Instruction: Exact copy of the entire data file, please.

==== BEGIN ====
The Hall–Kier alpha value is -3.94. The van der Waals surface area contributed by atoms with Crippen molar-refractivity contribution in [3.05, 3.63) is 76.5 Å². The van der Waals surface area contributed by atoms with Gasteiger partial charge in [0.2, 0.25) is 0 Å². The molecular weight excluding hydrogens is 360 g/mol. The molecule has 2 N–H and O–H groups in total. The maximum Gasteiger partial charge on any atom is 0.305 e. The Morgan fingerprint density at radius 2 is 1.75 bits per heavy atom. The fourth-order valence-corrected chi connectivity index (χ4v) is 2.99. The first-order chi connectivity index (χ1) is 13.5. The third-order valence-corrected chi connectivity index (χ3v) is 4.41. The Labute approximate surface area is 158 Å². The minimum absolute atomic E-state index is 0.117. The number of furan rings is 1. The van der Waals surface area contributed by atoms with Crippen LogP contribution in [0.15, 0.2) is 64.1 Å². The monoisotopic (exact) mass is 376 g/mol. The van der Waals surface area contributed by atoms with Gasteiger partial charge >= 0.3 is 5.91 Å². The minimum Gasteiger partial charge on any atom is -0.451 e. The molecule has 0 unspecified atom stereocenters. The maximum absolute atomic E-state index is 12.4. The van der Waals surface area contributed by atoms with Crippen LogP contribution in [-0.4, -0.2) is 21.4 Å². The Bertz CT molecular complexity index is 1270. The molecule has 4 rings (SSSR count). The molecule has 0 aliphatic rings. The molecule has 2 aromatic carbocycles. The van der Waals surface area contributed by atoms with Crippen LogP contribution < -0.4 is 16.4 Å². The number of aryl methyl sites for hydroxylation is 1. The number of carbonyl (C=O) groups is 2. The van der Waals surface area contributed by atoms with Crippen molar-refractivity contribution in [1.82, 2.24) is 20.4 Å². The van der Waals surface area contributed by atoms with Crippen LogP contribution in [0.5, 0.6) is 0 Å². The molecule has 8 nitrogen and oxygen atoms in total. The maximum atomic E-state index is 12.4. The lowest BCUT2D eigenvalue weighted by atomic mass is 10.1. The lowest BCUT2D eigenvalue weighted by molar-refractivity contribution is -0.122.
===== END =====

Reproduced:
The Hall–Kier alpha value is -3.94. The van der Waals surface area contributed by atoms with Crippen molar-refractivity contribution in [3.05, 3.63) is 76.5 Å². The van der Waals surface area contributed by atoms with Gasteiger partial charge in [0.2, 0.25) is 0 Å². The molecular weight excluding hydrogens is 360 g/mol. The molecule has 2 N–H and O–H groups in total. The maximum Gasteiger partial charge on any atom is 0.305 e. The Morgan fingerprint density at radius 2 is 1.75 bits per heavy atom. The fourth-order valence-corrected chi connectivity index (χ4v) is 2.99. The first-order chi connectivity index (χ1) is 13.5. The third-order valence-corrected chi connectivity index (χ3v) is 4.41. The Labute approximate surface area is 158 Å². The minimum absolute atomic E-state index is 0.117. The number of furan rings is 1. The van der Waals surface area contributed by atoms with Crippen LogP contribution in [0.15, 0.2) is 64.1 Å². The monoisotopic (exact) mass is 376 g/mol. The van der Waals surface area contributed by atoms with Gasteiger partial charge >= 0.3 is 5.91 Å². The minimum Gasteiger partial charge on any atom is -0.451 e. The molecule has 0 unspecified atom stereocenters. The maximum absolute atomic E-state index is 12.4. The van der Waals surface area contributed by atoms with Crippen LogP contribution in [-0.4, -0.2) is 21.4 Å². The Bertz CT molecular complexity index is 1270. The molecule has 4 rings (SSSR count). The molecule has 0 aliphatic rings. The molecule has 2 aromatic carbocycles. The van der Waals surface area contributed by atoms with Crippen LogP contribution < -0.4 is 16.4 Å². The number of aryl methyl sites for hydroxylation is 1. The number of carbonyl (C=O) groups is 2. The van der Waals surface area contributed by atoms with Crippen molar-refractivity contribution in [1.82, 2.24) is 20.4 Å². The van der Waals surface area contributed by atoms with Crippen LogP contribution in [0.5, 0.6) is 0 Å². The molecule has 8 nitrogen and oxygen atoms in total. The maximum atomic E-state index is 12.4. The lowest BCUT2D eigenvalue weighted by atomic mass is 10.1. The lowest BCUT2D eigenvalue weighted by molar-refractivity contribution is -0.122.